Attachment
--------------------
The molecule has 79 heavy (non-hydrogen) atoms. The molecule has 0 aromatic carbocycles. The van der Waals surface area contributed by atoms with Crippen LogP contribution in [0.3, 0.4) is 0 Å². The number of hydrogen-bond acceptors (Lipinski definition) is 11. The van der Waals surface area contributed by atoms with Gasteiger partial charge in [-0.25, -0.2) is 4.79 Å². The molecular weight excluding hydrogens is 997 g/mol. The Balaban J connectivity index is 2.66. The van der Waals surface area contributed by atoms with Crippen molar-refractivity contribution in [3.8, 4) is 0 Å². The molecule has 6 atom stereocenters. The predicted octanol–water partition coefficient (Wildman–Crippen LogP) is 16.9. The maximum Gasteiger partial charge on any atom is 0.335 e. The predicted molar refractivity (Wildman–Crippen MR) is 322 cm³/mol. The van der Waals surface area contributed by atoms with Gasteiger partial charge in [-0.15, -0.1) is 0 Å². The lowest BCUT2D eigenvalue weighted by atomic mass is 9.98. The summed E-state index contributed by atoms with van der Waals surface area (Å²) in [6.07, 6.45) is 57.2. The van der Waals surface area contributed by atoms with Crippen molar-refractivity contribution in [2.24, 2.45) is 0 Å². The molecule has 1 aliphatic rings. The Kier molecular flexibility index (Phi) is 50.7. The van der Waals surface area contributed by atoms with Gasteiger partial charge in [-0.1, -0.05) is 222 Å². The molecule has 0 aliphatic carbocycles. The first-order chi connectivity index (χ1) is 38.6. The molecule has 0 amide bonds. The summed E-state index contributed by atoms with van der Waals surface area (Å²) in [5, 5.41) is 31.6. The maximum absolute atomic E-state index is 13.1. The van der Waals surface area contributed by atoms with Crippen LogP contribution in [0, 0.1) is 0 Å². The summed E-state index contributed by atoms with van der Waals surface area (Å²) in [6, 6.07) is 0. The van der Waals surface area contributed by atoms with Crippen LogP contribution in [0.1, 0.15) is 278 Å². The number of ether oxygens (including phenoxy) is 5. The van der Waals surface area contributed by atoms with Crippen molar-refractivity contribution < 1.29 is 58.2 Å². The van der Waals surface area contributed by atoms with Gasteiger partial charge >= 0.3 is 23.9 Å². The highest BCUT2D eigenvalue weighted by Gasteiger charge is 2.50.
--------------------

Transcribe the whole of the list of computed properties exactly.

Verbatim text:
The molecule has 79 heavy (non-hydrogen) atoms. The molecule has 0 aromatic carbocycles. The van der Waals surface area contributed by atoms with Crippen LogP contribution in [0.3, 0.4) is 0 Å². The number of hydrogen-bond acceptors (Lipinski definition) is 11. The van der Waals surface area contributed by atoms with Gasteiger partial charge in [-0.25, -0.2) is 4.79 Å². The molecular weight excluding hydrogens is 997 g/mol. The Balaban J connectivity index is 2.66. The van der Waals surface area contributed by atoms with Crippen molar-refractivity contribution in [3.8, 4) is 0 Å². The molecule has 6 atom stereocenters. The predicted octanol–water partition coefficient (Wildman–Crippen LogP) is 16.9. The maximum Gasteiger partial charge on any atom is 0.335 e. The predicted molar refractivity (Wildman–Crippen MR) is 322 cm³/mol. The van der Waals surface area contributed by atoms with Gasteiger partial charge in [-0.15, -0.1) is 0 Å². The lowest BCUT2D eigenvalue weighted by atomic mass is 9.98. The summed E-state index contributed by atoms with van der Waals surface area (Å²) in [6.07, 6.45) is 57.2. The van der Waals surface area contributed by atoms with Crippen molar-refractivity contribution in [2.24, 2.45) is 0 Å². The molecule has 1 aliphatic rings. The Kier molecular flexibility index (Phi) is 50.7. The van der Waals surface area contributed by atoms with Gasteiger partial charge in [-0.1, -0.05) is 222 Å². The molecule has 0 aliphatic carbocycles. The first-order chi connectivity index (χ1) is 38.6. The molecule has 0 amide bonds. The summed E-state index contributed by atoms with van der Waals surface area (Å²) in [5, 5.41) is 31.6. The maximum absolute atomic E-state index is 13.1. The van der Waals surface area contributed by atoms with Crippen LogP contribution in [0, 0.1) is 0 Å². The summed E-state index contributed by atoms with van der Waals surface area (Å²) in [6, 6.07) is 0. The van der Waals surface area contributed by atoms with Crippen LogP contribution in [0.1, 0.15) is 278 Å². The number of ether oxygens (including phenoxy) is 5. The van der Waals surface area contributed by atoms with Crippen molar-refractivity contribution < 1.29 is 58.2 Å². The van der Waals surface area contributed by atoms with Gasteiger partial charge >= 0.3 is 23.9 Å². The highest BCUT2D eigenvalue weighted by Gasteiger charge is 2.50.